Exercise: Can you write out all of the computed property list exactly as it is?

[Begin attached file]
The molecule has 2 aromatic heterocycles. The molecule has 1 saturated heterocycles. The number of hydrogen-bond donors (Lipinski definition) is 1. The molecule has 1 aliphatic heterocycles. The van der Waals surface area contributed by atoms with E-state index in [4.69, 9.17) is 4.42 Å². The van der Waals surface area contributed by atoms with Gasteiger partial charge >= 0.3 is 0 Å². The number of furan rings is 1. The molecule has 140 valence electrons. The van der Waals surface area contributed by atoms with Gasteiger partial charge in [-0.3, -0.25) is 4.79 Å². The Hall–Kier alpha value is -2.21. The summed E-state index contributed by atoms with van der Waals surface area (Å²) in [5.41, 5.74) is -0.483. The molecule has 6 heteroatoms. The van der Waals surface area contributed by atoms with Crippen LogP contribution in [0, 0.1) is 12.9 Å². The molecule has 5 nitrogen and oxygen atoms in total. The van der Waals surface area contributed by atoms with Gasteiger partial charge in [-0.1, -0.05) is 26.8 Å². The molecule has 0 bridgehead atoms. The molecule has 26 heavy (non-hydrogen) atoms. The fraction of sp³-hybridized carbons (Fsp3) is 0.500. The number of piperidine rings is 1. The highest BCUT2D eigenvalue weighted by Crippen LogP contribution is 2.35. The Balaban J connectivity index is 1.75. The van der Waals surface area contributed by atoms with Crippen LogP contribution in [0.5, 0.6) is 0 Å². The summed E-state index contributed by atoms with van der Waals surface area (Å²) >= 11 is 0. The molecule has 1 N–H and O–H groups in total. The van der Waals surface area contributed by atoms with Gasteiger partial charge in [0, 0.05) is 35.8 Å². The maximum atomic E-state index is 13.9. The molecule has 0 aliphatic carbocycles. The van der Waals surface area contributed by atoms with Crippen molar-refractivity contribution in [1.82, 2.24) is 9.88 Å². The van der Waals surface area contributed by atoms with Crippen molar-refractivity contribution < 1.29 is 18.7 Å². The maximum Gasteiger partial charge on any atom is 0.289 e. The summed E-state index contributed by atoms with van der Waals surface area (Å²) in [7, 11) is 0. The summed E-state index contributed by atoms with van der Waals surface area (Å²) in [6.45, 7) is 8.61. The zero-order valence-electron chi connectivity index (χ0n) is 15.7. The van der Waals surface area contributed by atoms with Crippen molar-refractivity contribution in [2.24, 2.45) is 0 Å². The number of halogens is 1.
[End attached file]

The molecule has 2 aromatic heterocycles. The molecule has 1 saturated heterocycles. The number of hydrogen-bond donors (Lipinski definition) is 1. The molecule has 1 aliphatic heterocycles. The van der Waals surface area contributed by atoms with E-state index in [4.69, 9.17) is 4.42 Å². The van der Waals surface area contributed by atoms with Gasteiger partial charge >= 0.3 is 0 Å². The number of furan rings is 1. The molecule has 140 valence electrons. The van der Waals surface area contributed by atoms with Gasteiger partial charge in [-0.3, -0.25) is 4.79 Å². The Hall–Kier alpha value is -2.21. The summed E-state index contributed by atoms with van der Waals surface area (Å²) in [5.41, 5.74) is -0.483. The molecule has 6 heteroatoms. The van der Waals surface area contributed by atoms with Crippen LogP contribution in [0, 0.1) is 12.9 Å². The molecule has 5 nitrogen and oxygen atoms in total. The van der Waals surface area contributed by atoms with Gasteiger partial charge in [-0.1, -0.05) is 26.8 Å². The molecule has 0 bridgehead atoms. The molecule has 26 heavy (non-hydrogen) atoms. The fraction of sp³-hybridized carbons (Fsp3) is 0.500. The number of piperidine rings is 1. The highest BCUT2D eigenvalue weighted by Crippen LogP contribution is 2.35. The Balaban J connectivity index is 1.75. The van der Waals surface area contributed by atoms with Crippen LogP contribution in [0.5, 0.6) is 0 Å². The summed E-state index contributed by atoms with van der Waals surface area (Å²) >= 11 is 0. The molecule has 1 N–H and O–H groups in total. The van der Waals surface area contributed by atoms with Gasteiger partial charge in [0, 0.05) is 35.8 Å². The maximum atomic E-state index is 13.9. The molecule has 0 aliphatic carbocycles. The van der Waals surface area contributed by atoms with Crippen molar-refractivity contribution in [1.82, 2.24) is 9.88 Å². The van der Waals surface area contributed by atoms with Crippen molar-refractivity contribution < 1.29 is 18.7 Å². The maximum Gasteiger partial charge on any atom is 0.289 e. The summed E-state index contributed by atoms with van der Waals surface area (Å²) in [7, 11) is 0. The summed E-state index contributed by atoms with van der Waals surface area (Å²) in [6.45, 7) is 8.61. The zero-order valence-electron chi connectivity index (χ0n) is 15.7. The van der Waals surface area contributed by atoms with Crippen molar-refractivity contribution in [2.24, 2.45) is 0 Å². The number of halogens is 1.